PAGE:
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Creators/Authors contains: "Pinsonneault, Marc H."

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    Although stellar radii from asteroseismic scaling relations agree at the per cent level with independent estimates for main sequence and most first-ascent red giant branch (RGB) stars, the scaling relations over-predict radii at the tens of per cent level for the most luminous stars ($R \gtrsim 30 \, \mathrm{R}_{\odot }$). These evolved stars have significantly superadiabatic envelopes, and the extent of these regions increase with increasing radius. However, adiabaticity is assumed in the theoretical derivation of the scaling relations as well as in corrections to the large frequency separation. Here, we show that a part of the scaling relation radius inflation may arise from this assumption of adiabaticity. With a new reduction of Kepler asteroseismic data, we find that scaling relation radii and Gaia radii agree to within at least 2 per cent for stars with $R \lesssim 30\, \mathrm{R}_{\odot }$, when treated under the adiabatic assumption. The accuracy of scaling relation radii for stars with $50\, \mathrm{R}_{\odot }\lesssim R \lesssim 100\, \mathrm{R}_{\odot }$, however, is not better than $10~{{\ \rm per \, cent}}-15~{{\ \rm per \, cent}}$ using adiabatic large frequency separation corrections. We find that up to one third of this disagreement for stars with $R \approx 100\, \mathrm{R}_{\odot }$ could be caused by the adiabatic assumption, and that this adiabatic error increases with radius to reach 10 per cent at the tip of the RGB. We demonstrate that, unlike the solar case, the superadiabatic gradient remains large very deep in luminous stars. A large fraction of the acoustic cavity is also in the optically thin atmosphere. The observed discrepancies may therefore reflect the simplified treatment of convection and atmospheres.

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  2. Abstract

    Differential rotation is thought to be responsible for the dynamo process in stars like our Sun, driving magnetic activity and starspots. We report that starspot measurements in the Praesepe open cluster are strongly enhanced only for stars that depart from standard models of rotational evolution. A decoupling of the spin-down history between the core and envelope explains both the activity and rotation anomalies: surface rotational evolution is stalled by interior angular momentum redistribution, and the resultant radial shears enhance starspot activity. These anomalies provide evidence for an evolving front of shear-enhanced activity affecting the magnetic and rotational evolution of cool stars and the high-energy environments of their planetary companions for hundreds of millions to billions of years on the main sequence.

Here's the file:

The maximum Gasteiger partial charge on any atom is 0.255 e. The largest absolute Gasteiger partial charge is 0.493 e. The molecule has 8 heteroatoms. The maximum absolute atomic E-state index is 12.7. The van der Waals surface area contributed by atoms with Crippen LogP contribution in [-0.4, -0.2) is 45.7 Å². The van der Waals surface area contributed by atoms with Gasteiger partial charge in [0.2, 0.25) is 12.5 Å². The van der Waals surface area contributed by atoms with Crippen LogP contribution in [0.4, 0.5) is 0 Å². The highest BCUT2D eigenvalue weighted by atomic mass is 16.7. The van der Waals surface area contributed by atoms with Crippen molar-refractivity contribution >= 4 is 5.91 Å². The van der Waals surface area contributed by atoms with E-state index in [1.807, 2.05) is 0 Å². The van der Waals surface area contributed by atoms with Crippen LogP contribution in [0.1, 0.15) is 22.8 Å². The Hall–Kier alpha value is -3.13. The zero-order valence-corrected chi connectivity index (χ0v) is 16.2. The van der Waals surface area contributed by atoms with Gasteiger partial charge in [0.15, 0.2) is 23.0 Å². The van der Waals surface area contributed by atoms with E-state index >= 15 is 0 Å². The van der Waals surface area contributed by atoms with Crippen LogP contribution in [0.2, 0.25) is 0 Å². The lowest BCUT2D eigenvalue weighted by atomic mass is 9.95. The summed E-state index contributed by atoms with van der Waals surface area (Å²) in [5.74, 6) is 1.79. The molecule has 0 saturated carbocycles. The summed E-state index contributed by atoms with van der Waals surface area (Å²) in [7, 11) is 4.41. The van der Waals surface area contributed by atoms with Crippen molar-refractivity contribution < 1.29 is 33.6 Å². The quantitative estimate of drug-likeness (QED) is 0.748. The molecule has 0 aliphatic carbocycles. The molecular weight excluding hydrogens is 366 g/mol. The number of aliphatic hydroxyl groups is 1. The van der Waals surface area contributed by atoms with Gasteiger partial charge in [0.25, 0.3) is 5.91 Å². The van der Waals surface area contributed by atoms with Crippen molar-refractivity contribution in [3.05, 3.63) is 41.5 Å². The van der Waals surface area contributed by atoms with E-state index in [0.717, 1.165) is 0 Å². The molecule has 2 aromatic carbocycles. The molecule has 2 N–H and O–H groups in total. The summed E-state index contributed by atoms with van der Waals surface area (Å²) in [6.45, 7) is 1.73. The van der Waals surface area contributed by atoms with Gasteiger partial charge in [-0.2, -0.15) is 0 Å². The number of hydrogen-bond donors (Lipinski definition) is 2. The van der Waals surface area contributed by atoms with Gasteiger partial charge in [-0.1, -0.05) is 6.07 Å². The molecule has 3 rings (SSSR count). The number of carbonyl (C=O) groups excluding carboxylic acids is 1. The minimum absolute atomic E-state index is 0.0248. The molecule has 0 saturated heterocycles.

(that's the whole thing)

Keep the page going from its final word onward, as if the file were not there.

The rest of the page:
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    We measure star-spot filling fractions for 240 stars in the Pleiades and M67 open star clusters using APOGEE high-resolution H-band spectra. For this work, we developed a modified spectroscopic pipeline which solves for star-spot filling fraction and star-spot temperature contrast. We exclude binary stars, finding that the large majority of binaries in these clusters (80 per cent) can be identified from Gaia DR3 and APOGEE criteria – important for field star applications. Our data agree well with independent activity proxies, indicating that this technique recovers real star-spot signals. In the Pleiades, filling fractions saturate at a mean level of 0.248 ± 0.005 for active stars with a decline at slower rotation; we present fitting functions as a function of Rossby number. In M67, we recover low mean filling fractions of 0.030 ± 0.008 and 0.003 ± 0.002 for main sequence GK stars and evolved red giants, respectively, confirming that the technique does not produce spurious spot signals in inactive stars. Star-spots also modify the derived spectroscopic effective temperatures and convective overturn time-scales. Effective temperatures for active stars are offset from inactive ones by −109 ± 11 K, in agreement with the Pecaut & Mamajek empirical scale. Star-spot filling fractions at the level measured in active stars changes their inferred overturn time-scale, which biases the derived threshold for saturation. Finally, we identify a population of stars statistically discrepant from mean activity–Rossby relations and present evidence that these are genuine departures from a Rossby scaling. Our technique is applicable to the full APOGEE catalogue, with broad applications to stellar, galactic, and exoplanetary astrophysics.